May 2001. XHTML is defined as an XML application (i.e. a restricted subset of XML). The XHTML spec
included three schemas (Strict, Transitional and Frameset) in order to validate a document and guarantee
the uniqueness of a DOM tree.
Progress report – HTML5 Parser MSc ACS 2015
Page 3 of 19
With the schema validation and the rules for well-formedness, XHTML was against the permissive and
forgiving approach of HTML. A web HTML page is expected to be rendered despite a missing closing tag
or an unquoted attribute value instead of failing or displaying an error as XHTML was proposing.
Nevertheless, the W3C began to work on XHTML 2.0. Some of the W3C members were representatives
of major browser vendors such as Mozilla, Apple, Google, Opera, etc. According to them, web pages were
turning into something more ―than text and images interconnected by links‖ ; they were becoming web
applications containing dynamic content and multimedia. The first draft of the HTML5 spec (born as a
proposal from Mozilla and Opera, called Web Forms 2.0) was presented in 2004 to the W3C. The draft
was voted and it was rejected (8 in favour vs. 11 against). Despite the rejection, some members agreed to
continue working on the project and formed the Web Hypertext Application Technology Working Group
W3C continued to work in XHTML 2.0. However, in 2007 they realised that the spec proposed by the
WHATWG had indeed a promising future and they asked them to work together. The drafts related to
HTML were merged and renamed as HTML5. The first official draft of HTML5 appeared in January 2008.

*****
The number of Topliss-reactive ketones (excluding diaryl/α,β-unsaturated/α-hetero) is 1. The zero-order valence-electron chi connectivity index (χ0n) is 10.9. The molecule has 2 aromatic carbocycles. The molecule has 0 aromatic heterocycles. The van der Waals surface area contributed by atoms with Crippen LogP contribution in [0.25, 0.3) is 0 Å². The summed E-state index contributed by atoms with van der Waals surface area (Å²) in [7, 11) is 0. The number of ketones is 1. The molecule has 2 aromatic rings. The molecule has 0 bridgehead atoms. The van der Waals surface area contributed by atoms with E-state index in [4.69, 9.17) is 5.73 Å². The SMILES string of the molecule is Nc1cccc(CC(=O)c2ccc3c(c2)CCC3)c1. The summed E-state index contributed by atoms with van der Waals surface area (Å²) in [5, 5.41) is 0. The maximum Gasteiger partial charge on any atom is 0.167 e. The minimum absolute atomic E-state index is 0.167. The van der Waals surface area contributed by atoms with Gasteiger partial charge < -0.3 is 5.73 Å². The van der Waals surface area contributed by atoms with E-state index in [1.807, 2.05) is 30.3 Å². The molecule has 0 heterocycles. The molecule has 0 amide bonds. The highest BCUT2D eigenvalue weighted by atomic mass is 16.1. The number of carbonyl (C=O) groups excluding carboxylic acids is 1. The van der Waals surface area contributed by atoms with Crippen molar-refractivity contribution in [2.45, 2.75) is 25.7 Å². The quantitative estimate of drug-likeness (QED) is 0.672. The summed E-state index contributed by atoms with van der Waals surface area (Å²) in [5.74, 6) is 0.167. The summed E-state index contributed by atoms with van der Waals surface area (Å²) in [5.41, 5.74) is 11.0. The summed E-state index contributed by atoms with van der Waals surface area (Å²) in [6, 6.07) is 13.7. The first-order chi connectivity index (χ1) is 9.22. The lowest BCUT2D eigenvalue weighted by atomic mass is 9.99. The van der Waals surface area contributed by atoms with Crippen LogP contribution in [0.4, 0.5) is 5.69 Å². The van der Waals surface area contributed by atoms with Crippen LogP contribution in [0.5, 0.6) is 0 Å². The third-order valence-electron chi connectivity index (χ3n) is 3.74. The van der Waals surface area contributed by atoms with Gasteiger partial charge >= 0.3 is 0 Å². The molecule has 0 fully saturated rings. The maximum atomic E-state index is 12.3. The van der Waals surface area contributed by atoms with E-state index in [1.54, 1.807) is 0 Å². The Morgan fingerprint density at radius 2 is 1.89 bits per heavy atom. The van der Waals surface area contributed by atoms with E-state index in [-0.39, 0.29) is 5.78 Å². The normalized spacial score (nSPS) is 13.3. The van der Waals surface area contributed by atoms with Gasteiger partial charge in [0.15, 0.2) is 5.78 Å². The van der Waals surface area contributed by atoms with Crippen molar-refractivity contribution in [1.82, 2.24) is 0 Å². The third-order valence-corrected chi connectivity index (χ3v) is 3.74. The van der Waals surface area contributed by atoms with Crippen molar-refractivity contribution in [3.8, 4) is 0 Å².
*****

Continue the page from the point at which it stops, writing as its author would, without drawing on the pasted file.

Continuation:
Currently the W3C and the WHATWG specifications are slightly different. The divergence began in 2012,
when the W3C introduced a group of editors to organize the draft and decide what should be included in
the HTML5 spec and what should be put into another specs. In the W3C recommendation they claim that,
―The W3C HTML working group actively pursues convergence of the HTML specification with the
WHATWG living standard‖ .
The WHATWG spec is a ―living standard‖ named the HTML Standard . Ian Hickson had been (and
continues to be) the unique editor of this spec . That decision was taken because web browsers are
constantly experimenting with new behaviours and features. According to Hickson, ―The reality is that the
browser vendors have the ultimate veto on everything in the spec, since if they don’t implement it, the
spec is nothing but a work of fiction‖ .
In fact, the major web browsers (Opera, Google Chrome, Apple Safari, Mozilla Firefox and Microsoft
Internet Explorer) are conformant with the WHATWG HTML Standard and not the W3C HTML5
Recommendation. David Baron, a distinguished engineer from Mozilla said ―When the W3C’s and
WHATWG’s HTML specifications differ, we tend to follow the WHATWG one‖ .
Previous versions of HTML and XHTML did not include a parsing guide or error-handling. Each web
browser vendor defined its own way to parse and fix HTML. Although ―error handling is quite